Nothing of interest transpired during the rest of the voyage, except that we lost one man, a young fellow, named Garland, for whom all were sincerely sorry; he fell overboard, and though every effort was made to save him, the darkness of the night rendered our endeavors to help and save fruitless.
The accommodation on board the transports was of the first order; and though we should have preferred to go by rail, still, everything considered, the method of transportation was eminently successful and satisfactory.
On the afternoon of June 29, the transports arrived at the Arsenal wharf at Washington, when the troops disembarked, making their quarters temporarily in the Arsenal yard. Here we lay in our blankets until the morning of the 30th of June, when, after despatching our breakfast, we took up our line of march for the pleasant locality of Emmart's farm, about three miles outside of the city of Washington, where we arrived the same day, and at once pitched our camp.
Emmart's farm proved, eventually, a very excellent place; the mutual understanding between all parties increased, and soon we had a continuation of the genial reunions so auspiciously begun at Long Island.
A number of comical incidents transpired here, one of which I cannot recall without a smile.
We have stated that Colonel Cass was a rigid disciplinarian. This, in truth, he was; so much so, that an officer could not sleep a moment after "reveille" without a visit from the colonel, and a gentle reminder that it was time to be up.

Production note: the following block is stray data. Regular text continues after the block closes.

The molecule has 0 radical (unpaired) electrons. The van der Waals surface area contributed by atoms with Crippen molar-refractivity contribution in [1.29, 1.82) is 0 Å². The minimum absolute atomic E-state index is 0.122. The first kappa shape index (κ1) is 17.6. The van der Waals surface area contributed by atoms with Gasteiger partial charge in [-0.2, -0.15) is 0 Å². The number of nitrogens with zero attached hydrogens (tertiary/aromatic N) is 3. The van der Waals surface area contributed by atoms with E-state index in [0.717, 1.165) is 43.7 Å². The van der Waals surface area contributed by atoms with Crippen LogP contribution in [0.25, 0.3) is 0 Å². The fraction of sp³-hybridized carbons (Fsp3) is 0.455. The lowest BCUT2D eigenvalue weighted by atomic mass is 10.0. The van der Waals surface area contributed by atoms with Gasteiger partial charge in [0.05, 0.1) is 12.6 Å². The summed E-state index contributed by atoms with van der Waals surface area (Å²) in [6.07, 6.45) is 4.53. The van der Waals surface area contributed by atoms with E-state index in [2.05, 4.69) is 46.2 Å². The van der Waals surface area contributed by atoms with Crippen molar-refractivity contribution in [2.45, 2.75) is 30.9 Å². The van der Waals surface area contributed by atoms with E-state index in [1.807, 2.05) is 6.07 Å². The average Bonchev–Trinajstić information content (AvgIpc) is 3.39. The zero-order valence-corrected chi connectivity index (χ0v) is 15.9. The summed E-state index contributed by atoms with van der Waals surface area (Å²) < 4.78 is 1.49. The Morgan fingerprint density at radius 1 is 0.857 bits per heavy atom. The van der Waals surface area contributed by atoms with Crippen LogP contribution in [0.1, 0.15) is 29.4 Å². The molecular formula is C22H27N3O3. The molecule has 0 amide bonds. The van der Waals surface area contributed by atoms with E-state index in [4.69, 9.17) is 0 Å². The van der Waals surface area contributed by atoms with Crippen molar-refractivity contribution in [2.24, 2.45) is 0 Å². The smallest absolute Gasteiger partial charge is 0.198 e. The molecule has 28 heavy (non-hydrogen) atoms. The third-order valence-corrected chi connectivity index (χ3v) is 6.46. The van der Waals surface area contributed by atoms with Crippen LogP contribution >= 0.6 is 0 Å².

One morning, about five o'clock, the writer, while, in silent and close communication with Morpheus, was roughly shaken from his slumbers, and a sharp voice greeted him as he opened his eyes: "Come, you're a pretty fellow; isn't it time for you to be up?" I turned over, and beheld the grim colonel of the regiment and Lieutenant-Colonel Rowell standing solemnly by the bedside, and looking grave as the tomb. "All right, colonel," said I; "I'll get up in a few moments." "See that you do so;" said he, and then he took his departure. Now I should have entered into another arrangement with the mythological god, but that I thought it my duty to warn my comrades of the colonel's presence; therefore I sprang from my couch, consisting of blankets and rails, donned my clothes, and passed outside my tent. As I did so, I glanced up the tented street, and to my astonishment, beheld the grave and dignified colonel hopping about in the strangest manner, and cutting up the queerest kind of antics, none of which I have ever seen set down in the military books. I went to the rear of one of the tents, to see more clearly what the colonel was doing, and found he was exercising himself in front of Captain Madigan's tent.